Posted by: mkirschmd | January 21, 2010

Do Travelers Need the H1N1 Vaccine?

Travelogue is pleased to feature guest blogger, Erik McLaughlin, M.D. an experienced travel writer and an expert in travel medicine. When Erik talks, travelers listen. He is a physician member of Travel Clinics of America.

Most people who are not living in a cave have heard about the H1N1 virus (formerly known as swine flu). This strain of influenza exists throughout the world and has been classified as a pandemic. The H1N1 virus is an important issue for international travelers. Travel doctors have been following international trends of H1N1 infections closely, so they can advise their travelers if this vaccine is necessary.

Should international travelers receive an H1N1 vaccine? Does the regular, or seasonal flu shot, protect against H1N1?

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Flu Background

The cause of the common “seasonal” flu is viruses. There are literally hundreds of strains of influenza that can cause seasonal flu, which typically strikes us each winter. The seasonal flu is the common ‘flu’ and is often known as a ‘cold’. The symptoms include runny nose, fever, chills, cough and muscle aches.

These strains of seasonal influenza have similar genetic make-up that changes slightly as the viruses migrate during flu season. In contrast, H1N1 influenza is a specific type of influenza that is genetically different from other influenza strains. This is why the regular ‘flu shot’ won’t protect against H1N1 disease.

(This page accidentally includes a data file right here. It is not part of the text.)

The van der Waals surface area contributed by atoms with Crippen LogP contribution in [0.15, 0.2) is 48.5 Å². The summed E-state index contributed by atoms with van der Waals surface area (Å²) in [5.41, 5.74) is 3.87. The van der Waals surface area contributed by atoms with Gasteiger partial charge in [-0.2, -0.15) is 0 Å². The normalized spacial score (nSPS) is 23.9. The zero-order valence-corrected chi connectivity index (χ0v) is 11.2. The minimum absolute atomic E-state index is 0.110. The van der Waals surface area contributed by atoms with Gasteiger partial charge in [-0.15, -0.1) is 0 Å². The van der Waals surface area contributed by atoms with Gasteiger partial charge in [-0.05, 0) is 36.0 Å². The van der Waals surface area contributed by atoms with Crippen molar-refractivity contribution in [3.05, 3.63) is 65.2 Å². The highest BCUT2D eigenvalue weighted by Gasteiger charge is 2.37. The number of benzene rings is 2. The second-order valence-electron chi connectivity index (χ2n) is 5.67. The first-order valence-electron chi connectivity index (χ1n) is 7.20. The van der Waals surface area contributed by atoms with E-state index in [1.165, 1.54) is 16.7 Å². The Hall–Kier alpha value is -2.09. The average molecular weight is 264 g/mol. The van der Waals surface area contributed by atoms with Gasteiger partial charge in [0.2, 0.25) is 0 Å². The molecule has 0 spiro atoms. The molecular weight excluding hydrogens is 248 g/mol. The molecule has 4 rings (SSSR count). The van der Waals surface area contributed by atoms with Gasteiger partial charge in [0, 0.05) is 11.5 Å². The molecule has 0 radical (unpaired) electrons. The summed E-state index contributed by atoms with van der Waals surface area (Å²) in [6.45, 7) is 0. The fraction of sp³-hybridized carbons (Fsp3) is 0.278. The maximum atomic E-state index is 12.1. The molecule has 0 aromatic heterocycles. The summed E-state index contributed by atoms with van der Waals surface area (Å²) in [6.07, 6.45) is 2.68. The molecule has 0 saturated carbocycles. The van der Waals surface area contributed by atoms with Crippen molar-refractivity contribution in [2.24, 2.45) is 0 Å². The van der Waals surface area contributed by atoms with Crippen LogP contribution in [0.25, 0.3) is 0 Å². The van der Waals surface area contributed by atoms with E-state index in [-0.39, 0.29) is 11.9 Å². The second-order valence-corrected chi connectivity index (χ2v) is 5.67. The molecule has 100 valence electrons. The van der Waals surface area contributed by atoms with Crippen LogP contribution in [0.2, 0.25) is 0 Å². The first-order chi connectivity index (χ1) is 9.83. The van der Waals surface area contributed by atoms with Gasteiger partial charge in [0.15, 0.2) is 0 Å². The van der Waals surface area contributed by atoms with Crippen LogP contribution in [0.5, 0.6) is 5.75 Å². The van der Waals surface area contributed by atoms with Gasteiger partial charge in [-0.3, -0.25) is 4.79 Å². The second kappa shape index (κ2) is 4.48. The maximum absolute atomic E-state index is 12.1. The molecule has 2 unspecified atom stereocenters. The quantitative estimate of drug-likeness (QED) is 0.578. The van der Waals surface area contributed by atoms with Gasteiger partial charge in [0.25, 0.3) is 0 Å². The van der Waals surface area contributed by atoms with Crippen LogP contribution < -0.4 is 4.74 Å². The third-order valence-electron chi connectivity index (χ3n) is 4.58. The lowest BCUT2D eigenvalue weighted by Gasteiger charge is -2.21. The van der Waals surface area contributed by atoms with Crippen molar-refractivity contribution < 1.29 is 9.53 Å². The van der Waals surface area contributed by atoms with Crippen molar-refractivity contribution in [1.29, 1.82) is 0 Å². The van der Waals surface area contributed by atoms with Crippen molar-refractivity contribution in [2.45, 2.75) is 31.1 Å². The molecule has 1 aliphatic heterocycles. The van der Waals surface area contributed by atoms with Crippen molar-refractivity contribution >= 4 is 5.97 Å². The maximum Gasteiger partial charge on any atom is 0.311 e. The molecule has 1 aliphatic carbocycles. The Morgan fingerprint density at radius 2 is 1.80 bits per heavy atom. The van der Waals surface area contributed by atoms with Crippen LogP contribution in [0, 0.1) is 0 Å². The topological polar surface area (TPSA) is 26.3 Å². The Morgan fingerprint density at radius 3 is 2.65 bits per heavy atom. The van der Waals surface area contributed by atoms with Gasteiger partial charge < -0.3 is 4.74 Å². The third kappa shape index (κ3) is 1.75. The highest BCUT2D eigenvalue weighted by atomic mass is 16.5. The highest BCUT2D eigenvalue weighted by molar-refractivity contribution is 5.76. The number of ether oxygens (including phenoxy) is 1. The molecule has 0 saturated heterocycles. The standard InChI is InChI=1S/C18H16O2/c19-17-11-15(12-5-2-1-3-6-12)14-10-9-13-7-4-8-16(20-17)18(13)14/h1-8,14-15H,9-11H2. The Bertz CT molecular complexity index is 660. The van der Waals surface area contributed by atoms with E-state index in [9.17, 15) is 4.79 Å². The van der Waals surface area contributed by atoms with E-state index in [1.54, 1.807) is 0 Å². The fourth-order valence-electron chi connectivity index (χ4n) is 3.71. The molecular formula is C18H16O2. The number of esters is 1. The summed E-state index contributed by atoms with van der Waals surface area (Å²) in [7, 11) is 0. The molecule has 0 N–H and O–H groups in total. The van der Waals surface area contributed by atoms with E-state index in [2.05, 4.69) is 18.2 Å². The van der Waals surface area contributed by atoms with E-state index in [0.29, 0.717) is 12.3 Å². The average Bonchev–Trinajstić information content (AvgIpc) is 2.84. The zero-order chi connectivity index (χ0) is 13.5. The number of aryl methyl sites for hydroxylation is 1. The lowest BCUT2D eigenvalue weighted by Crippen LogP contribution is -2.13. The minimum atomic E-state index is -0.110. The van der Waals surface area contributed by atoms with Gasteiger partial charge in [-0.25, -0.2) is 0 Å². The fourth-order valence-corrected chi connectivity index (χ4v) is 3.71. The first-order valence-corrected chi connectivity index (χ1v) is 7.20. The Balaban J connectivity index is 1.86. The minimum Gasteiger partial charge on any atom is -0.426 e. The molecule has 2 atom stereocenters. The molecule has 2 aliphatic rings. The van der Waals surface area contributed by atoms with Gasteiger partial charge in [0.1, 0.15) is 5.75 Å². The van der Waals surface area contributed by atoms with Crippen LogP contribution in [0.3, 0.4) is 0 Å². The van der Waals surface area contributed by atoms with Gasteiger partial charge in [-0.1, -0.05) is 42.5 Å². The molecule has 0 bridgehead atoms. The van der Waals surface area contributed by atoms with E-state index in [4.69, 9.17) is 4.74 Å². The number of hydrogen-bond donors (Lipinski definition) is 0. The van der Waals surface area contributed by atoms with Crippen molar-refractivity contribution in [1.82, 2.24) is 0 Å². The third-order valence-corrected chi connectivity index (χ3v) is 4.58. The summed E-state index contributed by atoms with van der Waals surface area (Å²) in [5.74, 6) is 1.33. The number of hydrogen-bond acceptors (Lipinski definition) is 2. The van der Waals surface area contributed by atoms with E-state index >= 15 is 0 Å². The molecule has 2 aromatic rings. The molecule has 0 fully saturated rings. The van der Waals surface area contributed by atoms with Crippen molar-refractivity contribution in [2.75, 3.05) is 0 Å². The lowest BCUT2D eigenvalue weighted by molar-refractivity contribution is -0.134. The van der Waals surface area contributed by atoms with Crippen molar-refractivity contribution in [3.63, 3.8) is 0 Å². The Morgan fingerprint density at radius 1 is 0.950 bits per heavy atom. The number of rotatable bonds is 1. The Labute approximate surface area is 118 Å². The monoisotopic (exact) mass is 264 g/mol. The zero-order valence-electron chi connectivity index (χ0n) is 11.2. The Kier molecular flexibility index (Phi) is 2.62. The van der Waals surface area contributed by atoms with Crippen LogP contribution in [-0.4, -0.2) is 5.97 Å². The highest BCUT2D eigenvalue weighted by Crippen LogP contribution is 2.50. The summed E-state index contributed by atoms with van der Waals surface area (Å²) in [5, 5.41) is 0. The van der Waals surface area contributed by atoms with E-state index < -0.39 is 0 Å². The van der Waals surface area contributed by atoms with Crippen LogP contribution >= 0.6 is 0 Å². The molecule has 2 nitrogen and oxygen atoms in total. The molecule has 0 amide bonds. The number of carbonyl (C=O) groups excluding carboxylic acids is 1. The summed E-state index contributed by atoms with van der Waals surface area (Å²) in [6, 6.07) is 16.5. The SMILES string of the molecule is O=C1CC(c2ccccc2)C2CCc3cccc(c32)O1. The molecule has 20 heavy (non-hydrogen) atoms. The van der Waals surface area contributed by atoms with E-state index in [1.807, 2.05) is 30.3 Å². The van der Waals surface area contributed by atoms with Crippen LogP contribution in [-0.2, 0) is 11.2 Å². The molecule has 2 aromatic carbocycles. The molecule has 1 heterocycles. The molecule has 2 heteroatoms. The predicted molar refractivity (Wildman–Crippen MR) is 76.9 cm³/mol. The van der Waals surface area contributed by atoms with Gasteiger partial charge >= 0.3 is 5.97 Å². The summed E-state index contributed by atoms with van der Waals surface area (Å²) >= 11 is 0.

Flu Vaccine Background

There are two flu vaccines available now. The first is the seasonal influenza vaccine, or ‘flu shot’ against the common strains of ‘flu’. The second is the H1N1 vaccine that specifically targets the H1N1 virus, but has little or no effect on seasonal flu. Unfortunately, receiving one vaccine does little to protect against the other virus. This is why physicians often recommend both vaccines to many patients.

You should consult with a travel doctor several weeks before departure. Your physician will review specific details about you and your itinerary and will advise you if the H1N1 vaccine should be administered. Of course, there may be many other travel vaccinations that are also recommended.

Whether you’re traveling abroad or staying stateside, talk to your doctor about these important vaccines to keep you healthy. As a physician, I can guarantee that it’s much better to get flu shots than it is to get the flu.

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